ARCH 4101/4102/5101/5116/7113
Found Thing

detail of a colored piece of brick

John Ruskin, Study of a piece of Brick to Show Cleavage in Burnt Clay (1871), watercolor and bodycolor over graphite on wove paper, 21.3 x 17.2 cm.

Perhaps the only difference between objects and things resides in their scale. Before objects were available to be found, even before they had a proper name, things were already there. Mute, opaque, tacit, like posing for an impossible still life, one without an author. Things precede words, yet sometimes they exceed them. Ruskin, in one of his many didactic enterprises, could describe a mountain formation through a tiny rock, and vice versa. Architecture, as any work of art, is founded in the same tautological principle. There is no purpose in nature (even if we see it). It has been clearly (and irrevocably) entitled as the "useless utility" (the same a brick or a tulip). We keep dreaming about those innocent days, those bright mornings, in which we had no name for walls or rooms. Can we sincerely fake ignorance? Can we really "forget the name of things?" Architecture, as any other natural thing, can certainly be produced without history, but also without context, program, or construction. What is left, then? Perhaps no more than some invisible tendencies, some comparative sizes, and basic directions. As if in a logical venture, buildings will be collected from a personal and rather impulsive memory. They will be translated into repositories for geological fragments. Not a large museum for a prefabricated urban scene, but a small house for a private pilgrimage into pure (and idealized) wilderness. Celebrating its 10th variation, this studio further extends our Naïve Intention program; an intimate research on the apparent contradiction between intentionality and chance, rationality and futility, prediction and circumstance, authorship and anonymity. Based on a series of subjective constraints, every student will elaborate a precise inventory of architectonic propositions, a selection of which will be developed through handmade models, drawings, and paintings.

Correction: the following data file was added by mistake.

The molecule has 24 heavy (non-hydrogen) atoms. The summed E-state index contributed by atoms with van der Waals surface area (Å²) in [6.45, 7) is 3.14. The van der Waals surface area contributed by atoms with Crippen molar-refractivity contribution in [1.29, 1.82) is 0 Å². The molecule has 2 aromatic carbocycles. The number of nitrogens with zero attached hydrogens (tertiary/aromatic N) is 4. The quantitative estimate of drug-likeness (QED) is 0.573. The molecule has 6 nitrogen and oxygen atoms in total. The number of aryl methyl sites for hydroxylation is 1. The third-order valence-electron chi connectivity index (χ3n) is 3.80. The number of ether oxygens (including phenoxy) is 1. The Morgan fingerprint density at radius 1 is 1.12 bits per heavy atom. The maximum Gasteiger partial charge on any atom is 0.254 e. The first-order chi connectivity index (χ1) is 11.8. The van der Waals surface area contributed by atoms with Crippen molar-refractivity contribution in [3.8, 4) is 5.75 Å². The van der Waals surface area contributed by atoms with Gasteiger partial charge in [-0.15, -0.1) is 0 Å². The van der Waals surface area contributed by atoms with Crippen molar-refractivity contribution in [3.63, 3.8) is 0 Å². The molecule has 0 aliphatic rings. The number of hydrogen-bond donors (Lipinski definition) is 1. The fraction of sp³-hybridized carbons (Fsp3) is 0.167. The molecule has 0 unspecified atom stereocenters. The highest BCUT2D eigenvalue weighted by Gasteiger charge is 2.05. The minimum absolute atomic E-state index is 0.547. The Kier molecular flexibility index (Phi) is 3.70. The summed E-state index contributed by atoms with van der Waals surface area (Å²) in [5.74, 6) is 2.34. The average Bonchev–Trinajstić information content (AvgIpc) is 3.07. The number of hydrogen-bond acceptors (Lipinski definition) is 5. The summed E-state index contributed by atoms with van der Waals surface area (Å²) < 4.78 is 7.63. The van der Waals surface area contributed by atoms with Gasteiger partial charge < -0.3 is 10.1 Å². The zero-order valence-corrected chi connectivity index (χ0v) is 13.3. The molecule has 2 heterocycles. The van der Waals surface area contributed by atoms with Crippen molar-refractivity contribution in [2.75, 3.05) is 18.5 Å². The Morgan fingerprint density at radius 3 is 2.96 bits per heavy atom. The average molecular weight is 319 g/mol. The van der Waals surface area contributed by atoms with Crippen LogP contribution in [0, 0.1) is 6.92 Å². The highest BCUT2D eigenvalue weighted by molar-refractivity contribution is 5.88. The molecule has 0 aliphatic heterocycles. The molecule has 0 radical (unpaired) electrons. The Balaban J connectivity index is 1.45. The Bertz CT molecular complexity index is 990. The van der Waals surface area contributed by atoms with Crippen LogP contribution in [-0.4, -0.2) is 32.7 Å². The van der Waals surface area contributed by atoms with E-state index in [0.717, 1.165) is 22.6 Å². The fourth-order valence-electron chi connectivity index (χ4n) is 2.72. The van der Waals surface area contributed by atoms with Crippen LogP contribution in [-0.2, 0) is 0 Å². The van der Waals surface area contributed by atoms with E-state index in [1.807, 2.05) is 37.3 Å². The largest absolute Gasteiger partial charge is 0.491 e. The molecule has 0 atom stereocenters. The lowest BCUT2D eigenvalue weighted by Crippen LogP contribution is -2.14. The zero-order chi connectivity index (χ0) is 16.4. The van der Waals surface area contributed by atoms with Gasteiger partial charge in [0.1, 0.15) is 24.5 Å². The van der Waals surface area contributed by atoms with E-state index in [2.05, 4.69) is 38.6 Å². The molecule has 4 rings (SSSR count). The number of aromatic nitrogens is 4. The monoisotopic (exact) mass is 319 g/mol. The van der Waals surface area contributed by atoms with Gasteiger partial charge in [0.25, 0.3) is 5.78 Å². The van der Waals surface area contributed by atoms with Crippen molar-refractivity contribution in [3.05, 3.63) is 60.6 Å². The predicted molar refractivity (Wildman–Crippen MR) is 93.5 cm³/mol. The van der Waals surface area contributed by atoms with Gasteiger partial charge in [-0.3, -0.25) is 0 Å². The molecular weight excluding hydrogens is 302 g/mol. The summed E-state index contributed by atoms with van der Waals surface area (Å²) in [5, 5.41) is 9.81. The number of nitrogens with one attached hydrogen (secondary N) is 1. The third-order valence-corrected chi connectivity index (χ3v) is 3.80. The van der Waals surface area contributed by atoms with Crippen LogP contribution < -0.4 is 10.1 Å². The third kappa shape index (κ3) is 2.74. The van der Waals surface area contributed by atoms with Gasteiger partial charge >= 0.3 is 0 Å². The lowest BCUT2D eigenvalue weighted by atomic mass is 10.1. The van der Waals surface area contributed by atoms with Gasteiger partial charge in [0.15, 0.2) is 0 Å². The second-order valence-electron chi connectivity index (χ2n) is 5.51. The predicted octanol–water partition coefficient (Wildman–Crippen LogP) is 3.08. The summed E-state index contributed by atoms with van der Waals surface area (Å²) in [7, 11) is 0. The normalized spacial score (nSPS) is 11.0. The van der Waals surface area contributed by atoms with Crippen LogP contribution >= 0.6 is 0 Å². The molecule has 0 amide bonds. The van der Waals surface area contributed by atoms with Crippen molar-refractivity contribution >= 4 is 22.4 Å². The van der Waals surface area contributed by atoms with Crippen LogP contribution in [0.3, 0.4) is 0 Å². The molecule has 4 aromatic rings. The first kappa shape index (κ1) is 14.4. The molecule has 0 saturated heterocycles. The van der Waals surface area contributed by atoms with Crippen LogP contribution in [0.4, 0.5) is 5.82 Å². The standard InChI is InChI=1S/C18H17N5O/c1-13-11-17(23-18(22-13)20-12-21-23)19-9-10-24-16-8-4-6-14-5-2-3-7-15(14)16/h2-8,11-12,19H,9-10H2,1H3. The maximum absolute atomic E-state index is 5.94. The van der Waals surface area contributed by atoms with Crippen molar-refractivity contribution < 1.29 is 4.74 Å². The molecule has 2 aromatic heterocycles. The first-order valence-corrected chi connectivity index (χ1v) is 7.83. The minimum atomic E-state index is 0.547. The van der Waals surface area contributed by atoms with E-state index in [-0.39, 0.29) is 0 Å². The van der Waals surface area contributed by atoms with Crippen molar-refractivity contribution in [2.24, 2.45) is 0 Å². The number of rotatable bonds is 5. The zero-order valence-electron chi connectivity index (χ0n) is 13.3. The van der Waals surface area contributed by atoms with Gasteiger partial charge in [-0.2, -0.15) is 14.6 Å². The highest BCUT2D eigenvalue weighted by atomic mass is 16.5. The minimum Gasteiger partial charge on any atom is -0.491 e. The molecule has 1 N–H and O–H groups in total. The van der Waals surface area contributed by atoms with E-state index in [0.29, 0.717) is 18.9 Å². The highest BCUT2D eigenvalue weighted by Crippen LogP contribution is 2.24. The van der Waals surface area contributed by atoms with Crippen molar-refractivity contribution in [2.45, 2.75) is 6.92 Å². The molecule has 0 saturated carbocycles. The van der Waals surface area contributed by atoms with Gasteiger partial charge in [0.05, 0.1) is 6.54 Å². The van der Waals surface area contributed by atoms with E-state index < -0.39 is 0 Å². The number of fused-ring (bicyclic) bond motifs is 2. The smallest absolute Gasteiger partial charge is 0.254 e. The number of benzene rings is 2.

This studio includes a field trip to the Grand Canyon National Park and selected architecture of the region. Mauricio Pezo and Sofia von Ellrichshausen, associate professors of the practice and founding partners of Pezo von Ellrichshausen, will be in Ithaca on the following dates: January 23–25, March 13–15, April 12–15, and May 7–10. They will also participate in the weeklong field trip, February 16 to 22. Diego Perez, assistant professor and project director architect at Pezo von Ellrichshausen, will be based in Ithaca with a full-time commitment to the studio.

*$500 field trip contribution per student is required

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